iOS 12.2, watchOS 5.2 developer beta 2 bring myriad bug fixes

“The latest Apple update does not specify any cosmetic or feature additions or alterations, and only mentions general bug fixes in its build.”

Apple has rolled out the iOS 12.2 developer beta 2, along with the second beta builds for watchOS 5.2, macOS 10.14.2 and tvOS 12.2, in its beta circles today, along with beta versions for its Classroom apps. The developer beta 1 included a bunch of medium to minor tweaks to iOS 12, while the beta 2 only mentions general bug fixes as part of its build. However, it does not specifically highlight if the beta build also brings with itself a fix for the FaceTime bug that has brought much chagrin to Apple’s expansive user base.

Along with the platform updates for iOS, watchOS, macOS and tvOS, Apple has also introduced beta updates for its Classroom packages for both iPad and Macs. With Classroom 2.0 beta for Mac and 3.0 beta for iPads, teachers on iOS devices can now control and manage students’ Macs, as well as deep link navigation to compatible apps under the Classroom ecosystem, across devices. These updates are a sub-set of the bigger developer betas rolled out for the specific platforms.

iPhone Apple Watch - in text

Interestingly, 9to5Mac reports that the iOS 12.2 beta 2 has brought with itself, along with the patches, support for four new Animoji — giraffe, shark, owl and warthog, of all creatures. This would do its bit to liven things up for iOS users, who have been going through a rather difficult time, with all sorts of bugs and glitches on a platform that was famous for its reliability. The FaceTime bug, discovered about a week ago, was only the latest frailty seen from Apple’s stable, and allowed users to tap into a person’s camera and microphone by making a FaceTime video call, even if the intended recipient did not receive it.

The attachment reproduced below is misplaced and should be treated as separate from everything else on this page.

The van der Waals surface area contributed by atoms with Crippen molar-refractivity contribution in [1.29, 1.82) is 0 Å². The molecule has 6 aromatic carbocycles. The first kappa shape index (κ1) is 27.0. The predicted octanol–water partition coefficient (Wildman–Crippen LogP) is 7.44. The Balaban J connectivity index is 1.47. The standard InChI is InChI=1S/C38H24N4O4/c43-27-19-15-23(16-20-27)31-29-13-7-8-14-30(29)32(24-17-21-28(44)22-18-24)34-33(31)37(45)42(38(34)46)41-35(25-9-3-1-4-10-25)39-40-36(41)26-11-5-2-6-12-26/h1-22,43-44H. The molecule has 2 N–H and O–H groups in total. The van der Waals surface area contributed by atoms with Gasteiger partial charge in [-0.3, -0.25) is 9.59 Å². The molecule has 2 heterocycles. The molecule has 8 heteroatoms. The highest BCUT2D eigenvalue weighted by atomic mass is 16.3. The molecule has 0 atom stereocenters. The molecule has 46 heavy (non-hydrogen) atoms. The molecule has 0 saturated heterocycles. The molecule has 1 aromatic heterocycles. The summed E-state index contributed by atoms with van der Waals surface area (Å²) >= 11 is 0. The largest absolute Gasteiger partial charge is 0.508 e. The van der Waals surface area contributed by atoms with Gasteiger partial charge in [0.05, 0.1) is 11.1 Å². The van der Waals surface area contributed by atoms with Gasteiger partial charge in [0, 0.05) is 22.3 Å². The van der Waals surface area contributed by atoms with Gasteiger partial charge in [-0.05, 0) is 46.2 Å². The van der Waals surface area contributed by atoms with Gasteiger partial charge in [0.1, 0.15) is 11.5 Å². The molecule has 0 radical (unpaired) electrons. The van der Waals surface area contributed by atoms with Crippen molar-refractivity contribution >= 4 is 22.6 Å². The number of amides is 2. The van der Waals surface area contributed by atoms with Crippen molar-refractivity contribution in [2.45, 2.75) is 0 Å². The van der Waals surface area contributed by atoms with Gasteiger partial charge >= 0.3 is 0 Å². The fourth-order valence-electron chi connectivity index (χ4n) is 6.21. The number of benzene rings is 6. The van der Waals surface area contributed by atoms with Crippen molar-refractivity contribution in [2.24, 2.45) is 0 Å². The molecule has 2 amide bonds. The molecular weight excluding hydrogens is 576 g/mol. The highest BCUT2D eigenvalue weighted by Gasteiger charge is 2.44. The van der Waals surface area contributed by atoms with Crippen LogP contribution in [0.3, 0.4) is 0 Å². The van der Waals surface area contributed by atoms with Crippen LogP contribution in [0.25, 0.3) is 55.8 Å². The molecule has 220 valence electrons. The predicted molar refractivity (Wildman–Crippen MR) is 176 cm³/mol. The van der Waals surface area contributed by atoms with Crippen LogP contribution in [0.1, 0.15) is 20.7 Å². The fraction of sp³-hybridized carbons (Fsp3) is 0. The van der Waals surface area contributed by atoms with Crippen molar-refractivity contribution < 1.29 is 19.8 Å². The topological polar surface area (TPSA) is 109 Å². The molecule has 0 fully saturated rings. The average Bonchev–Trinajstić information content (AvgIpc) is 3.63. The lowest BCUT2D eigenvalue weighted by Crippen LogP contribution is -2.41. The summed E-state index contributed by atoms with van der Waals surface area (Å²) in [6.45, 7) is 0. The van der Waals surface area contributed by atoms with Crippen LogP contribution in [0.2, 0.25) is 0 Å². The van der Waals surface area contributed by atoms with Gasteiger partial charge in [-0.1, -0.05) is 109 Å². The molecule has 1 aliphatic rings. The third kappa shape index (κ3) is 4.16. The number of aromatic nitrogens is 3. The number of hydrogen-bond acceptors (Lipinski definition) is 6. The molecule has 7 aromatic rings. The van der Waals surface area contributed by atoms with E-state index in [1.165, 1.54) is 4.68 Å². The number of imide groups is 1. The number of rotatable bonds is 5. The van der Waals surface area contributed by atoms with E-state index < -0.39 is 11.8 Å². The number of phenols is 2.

Apple was reportedly made aware of its existence by a 14-year-old some time in advance, but the company’s failure to address the potentially serious breach head-first has caused some angst among US’ policymakers. New York state attorney general Letitia James called for initiating a probe on why Apple did not treat this breach with utmost priority, which adds to Apple’s rising worries about its falling iPhone sales and a potentially tricky period of business.

A lover of anything that has a circuit and involves physics, Shouvik is passionate about technology, science and journalism in equal parts. When not at work, he prefers reading up on ancient history, sports and engineering, going on random photography expeditions, and occasionally a long solo drive. He's also neck-deep into science fiction, and is working on a debut novel that he hopes will one day be read by Steven Erikson.
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SOURCE9to5Mac